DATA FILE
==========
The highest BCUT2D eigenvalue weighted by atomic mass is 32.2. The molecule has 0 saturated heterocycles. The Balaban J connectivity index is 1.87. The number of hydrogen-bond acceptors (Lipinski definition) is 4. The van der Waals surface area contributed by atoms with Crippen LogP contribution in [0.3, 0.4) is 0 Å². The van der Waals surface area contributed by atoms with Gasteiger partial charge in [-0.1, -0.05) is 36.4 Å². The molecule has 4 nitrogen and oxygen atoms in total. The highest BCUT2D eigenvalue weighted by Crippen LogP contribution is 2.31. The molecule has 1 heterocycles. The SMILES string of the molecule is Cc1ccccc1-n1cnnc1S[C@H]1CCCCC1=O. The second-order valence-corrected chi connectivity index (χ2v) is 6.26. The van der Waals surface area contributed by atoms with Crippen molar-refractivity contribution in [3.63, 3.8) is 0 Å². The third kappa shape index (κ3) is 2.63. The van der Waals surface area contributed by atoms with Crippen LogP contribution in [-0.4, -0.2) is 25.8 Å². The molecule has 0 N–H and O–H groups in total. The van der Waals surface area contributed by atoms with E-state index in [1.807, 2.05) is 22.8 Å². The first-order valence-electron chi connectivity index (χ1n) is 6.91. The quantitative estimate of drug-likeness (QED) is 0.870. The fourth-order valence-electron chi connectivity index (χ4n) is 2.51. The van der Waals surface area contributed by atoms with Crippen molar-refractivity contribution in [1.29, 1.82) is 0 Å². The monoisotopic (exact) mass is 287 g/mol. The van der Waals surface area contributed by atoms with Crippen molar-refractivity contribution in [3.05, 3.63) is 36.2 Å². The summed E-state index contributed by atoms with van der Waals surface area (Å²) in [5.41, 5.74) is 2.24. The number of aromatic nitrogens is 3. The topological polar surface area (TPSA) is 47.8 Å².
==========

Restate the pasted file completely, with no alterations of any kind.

The highest BCUT2D eigenvalue weighted by atomic mass is 32.2. The molecule has 0 saturated heterocycles. The Balaban J connectivity index is 1.87. The number of hydrogen-bond acceptors (Lipinski definition) is 4. The van der Waals surface area contributed by atoms with Crippen LogP contribution in [0.3, 0.4) is 0 Å². The van der Waals surface area contributed by atoms with Gasteiger partial charge in [-0.1, -0.05) is 36.4 Å². The molecule has 4 nitrogen and oxygen atoms in total. The highest BCUT2D eigenvalue weighted by Crippen LogP contribution is 2.31. The molecule has 1 heterocycles. The SMILES string of the molecule is Cc1ccccc1-n1cnnc1S[C@H]1CCCCC1=O. The second-order valence-corrected chi connectivity index (χ2v) is 6.26. The van der Waals surface area contributed by atoms with Crippen molar-refractivity contribution in [3.63, 3.8) is 0 Å². The third kappa shape index (κ3) is 2.63. The van der Waals surface area contributed by atoms with Crippen LogP contribution in [-0.4, -0.2) is 25.8 Å². The molecule has 0 N–H and O–H groups in total. The van der Waals surface area contributed by atoms with E-state index in [1.807, 2.05) is 22.8 Å². The first-order valence-electron chi connectivity index (χ1n) is 6.91. The quantitative estimate of drug-likeness (QED) is 0.870. The fourth-order valence-electron chi connectivity index (χ4n) is 2.51. The van der Waals surface area contributed by atoms with Crippen molar-refractivity contribution in [1.29, 1.82) is 0 Å². The monoisotopic (exact) mass is 287 g/mol. The van der Waals surface area contributed by atoms with Crippen molar-refractivity contribution in [3.05, 3.63) is 36.2 Å². The summed E-state index contributed by atoms with van der Waals surface area (Å²) in [5.41, 5.74) is 2.24. The number of aromatic nitrogens is 3. The topological polar surface area (TPSA) is 47.8 Å².